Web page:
maandag 9 februari 2015


Tamuda and environment.
================== Montalban shows on his map "Mapa de la zona del arqueologico protectorado de Espana and Maroc" (1933), that there are at least Phoenician and Carthaginian finds made in Tetuan, either Tamuda of antiquity. Twenty kilometers south of Ceuta (= Abyla) is the promontory Ras Tarf and 6 kilometers inland is the native town Tamuda on the riverside Martin. M.Tarradell (Marruecos Punico, Tetuan 1960 p.97-119) conducted excavations that demonstrate various settlements with a clear Punic impact. These are located at the confluence of the rivers Martin and Kitzan and on the old (!) estuary of the river Martin / Moutil (= Sidi Ebdselam either Sidi Abdeslam del Bahar). The latter settlement has according to Tarradell an occupation in three phases:
a. primitive period (6th-5th century BC)
b. sophisticated Punic ceramics (3rd century BC)
c. local and Italic ceramics (2nd century BC).
Another site is located near Tetuan, called Kitzan. See: E.Gozalbes, Kitzan Poblado Punico-mauritano en las inmediaciones de Tetuan (Marruecos) AntAfr.12 (1978) p.5-19. There was found a vase from the 8th-7th century BC, but this questionable.
However, the main town in the area is Tamuda itself. We know even the neo-Punic name: T m d ' t, whose origin is Libysch. The name appears on bronze coins from the 2nd century BC.
Pliny mentions the place in NH, V18 and refers to wetlands and a navigable river. Ptolemus talks about a river Tamuda and Pomponius Mela (T 29) does so with the name Tumuada. About the meaning of the name: this is guesswork. Ch.Tissot thinks it means swamp. Others refer -t to the exit, which would imply a relationship with the Canaries would. River Martin was found in antiquity indeed navigable and therefore there is a river port.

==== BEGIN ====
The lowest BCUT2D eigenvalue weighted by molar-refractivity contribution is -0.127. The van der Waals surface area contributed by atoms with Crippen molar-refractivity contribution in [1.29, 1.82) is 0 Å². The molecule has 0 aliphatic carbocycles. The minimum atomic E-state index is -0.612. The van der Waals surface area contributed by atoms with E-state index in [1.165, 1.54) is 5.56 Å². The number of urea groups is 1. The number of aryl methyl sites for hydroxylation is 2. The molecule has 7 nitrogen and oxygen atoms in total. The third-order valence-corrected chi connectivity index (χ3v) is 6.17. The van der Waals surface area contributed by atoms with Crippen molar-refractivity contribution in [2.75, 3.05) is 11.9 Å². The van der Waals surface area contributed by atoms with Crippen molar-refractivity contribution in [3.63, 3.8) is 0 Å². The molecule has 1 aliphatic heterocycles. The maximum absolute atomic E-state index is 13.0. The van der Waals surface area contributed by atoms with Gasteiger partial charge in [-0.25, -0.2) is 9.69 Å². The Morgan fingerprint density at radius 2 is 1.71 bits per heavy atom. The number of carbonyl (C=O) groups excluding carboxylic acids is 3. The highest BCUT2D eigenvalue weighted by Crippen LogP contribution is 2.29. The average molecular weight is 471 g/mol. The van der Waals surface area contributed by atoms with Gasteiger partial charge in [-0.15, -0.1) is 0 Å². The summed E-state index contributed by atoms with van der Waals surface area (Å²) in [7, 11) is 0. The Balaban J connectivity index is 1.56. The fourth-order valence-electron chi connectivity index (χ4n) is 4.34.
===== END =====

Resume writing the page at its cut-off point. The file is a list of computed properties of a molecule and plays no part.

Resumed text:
The oldest Punic remains of Tamuda dating from the 4th century BC. Thereafter, it becomes a Mauritania city with a clear Punic influence in the field of architecture, ceramics and cemeteries. An incense burner comes from the 5th-3rd century BC. There are also much Campanian ceramics and imitations thereof found.
However, quite recently, a comprehensive combined Spanish-Moroccan team began extensive excavations. In this joint Spanish-Moroccan project (2008-2012) are no less than 80 sites considered in the current Morroco and considering the Phoenicians and Punics in the Tetuan Valley they come to the following conclusions:
1. Caf Taht el Ghar (cave): Phoenician red ceramics (7 / 6th century BC).
2. Intensive occupation of the valley in the Punic period (6th-3rd century BC) with the places Tamuda Sidi Abdeslam del Behar, Caf Taht el Ghar, Quitzan / Koudiat el Medfac, Puente de Oued Malah. The place has in Quitzan a Punic residential area, where amphorae of the types of Ramon and Haltern T have been found.
3. Continuation during the Mauritanian period (2nd century BC - 40 AD) with the places Hayyouna, Atalya the Tamuda, Menkal and all prior mentioned places. We also find a Mauritanian wall. In 38 BC Tamuda was destroyed and again in 40 AD in the revolt of Aedemon.
4. Roman period of the 1st-5th century AD. There arises a large castle and possibly a centre of pottery. In the 2nd century AD, there is a major fire. In the 5th century AD the place is deserted.

See: En la Orilla africana del Circulo del Estrecho. Historiografia y proyectos acuales. Actes II del Seminario Hispano Marroqui the especialization and Arqueologia. Coleccion de monografias del Museo Arqueologico de Tetuan (II) with contributions from C.40 people!


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